The 8th General Conference of the Council for Security Cooperation in the Asia Pacific (CSCAP) is being held in Hanoi from November 21-22 to discuss emerging security issues in the region.
The two-day event has attracted more than 300 delegates, including 150 officials, scholars, researchers and experts from 21 CSCAP member countries.
The conference, which takes place in the wake of the 19th ASEAN Summit and related meetings in Bali , Indonesia , is scheduled to assess impacts of new developments in the regional security architecture on an environment of peace and stability in the Asia Pacific region.
Addressing the opening session, Vietnam ’s Deputy Prime Minister Nguyen Thien Nhan emphasised the rising position of the Asia Pacific region, thanks to growth and an environment of peace and stability, and also acknowledged underlying risks of unrest for the region, including non-traditional security challenges.
Although regional countries have exerted efforts to build an effective regional security architecture, the region does not have enough appropriate cooperative mechanisms to cope with these challenges, he said.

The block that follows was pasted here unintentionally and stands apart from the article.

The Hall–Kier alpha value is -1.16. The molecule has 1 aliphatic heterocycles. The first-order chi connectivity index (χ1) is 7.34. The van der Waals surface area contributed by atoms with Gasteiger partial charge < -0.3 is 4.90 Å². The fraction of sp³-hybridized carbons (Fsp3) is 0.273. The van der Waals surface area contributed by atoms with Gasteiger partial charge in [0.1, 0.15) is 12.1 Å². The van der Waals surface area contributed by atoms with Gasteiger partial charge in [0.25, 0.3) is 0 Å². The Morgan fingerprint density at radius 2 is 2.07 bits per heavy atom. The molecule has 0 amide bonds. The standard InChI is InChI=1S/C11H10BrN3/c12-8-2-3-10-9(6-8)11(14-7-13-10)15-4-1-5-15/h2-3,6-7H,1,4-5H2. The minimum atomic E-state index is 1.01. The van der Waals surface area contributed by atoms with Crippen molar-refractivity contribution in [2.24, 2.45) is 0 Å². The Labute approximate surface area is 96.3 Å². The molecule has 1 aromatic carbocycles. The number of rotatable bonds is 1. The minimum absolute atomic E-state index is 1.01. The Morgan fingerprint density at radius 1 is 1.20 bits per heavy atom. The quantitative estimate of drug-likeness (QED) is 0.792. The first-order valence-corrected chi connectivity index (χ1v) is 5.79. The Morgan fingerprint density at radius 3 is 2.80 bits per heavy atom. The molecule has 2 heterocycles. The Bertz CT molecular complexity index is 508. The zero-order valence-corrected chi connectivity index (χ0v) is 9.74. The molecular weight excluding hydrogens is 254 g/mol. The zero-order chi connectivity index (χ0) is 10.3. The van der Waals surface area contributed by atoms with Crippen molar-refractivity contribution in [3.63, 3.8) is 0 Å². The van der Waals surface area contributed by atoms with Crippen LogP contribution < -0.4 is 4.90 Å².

In the morning session of Nov. 21, participants discussed measures to cope with the threat of nuclear weapon proliferation in the context of rising demand for nuclear energy use for peaceful purposes.
They also discussed measures to ensure maritime security, including different aspects of building a code of conduct in the region.
The CSCAP -- a semi-official security organisation -- was established in 1993 with the aim of building confidence in the region through consultancy, dialogue and cooperation.
The organisation comprises 21 full members, including eight ASEAN member countries, namely Brunei, Cambodia, Indonesia, Malaysia, the Philippines, Singapore, Thailand and Vietnam, Australia, Canada, China, the EU, India, Japan, the Democratic People’s Republic of Korea (DPRK), the Republic of Korea (RoK), Mongolia, New Zealand, Papua New Guinea. Russia and the US.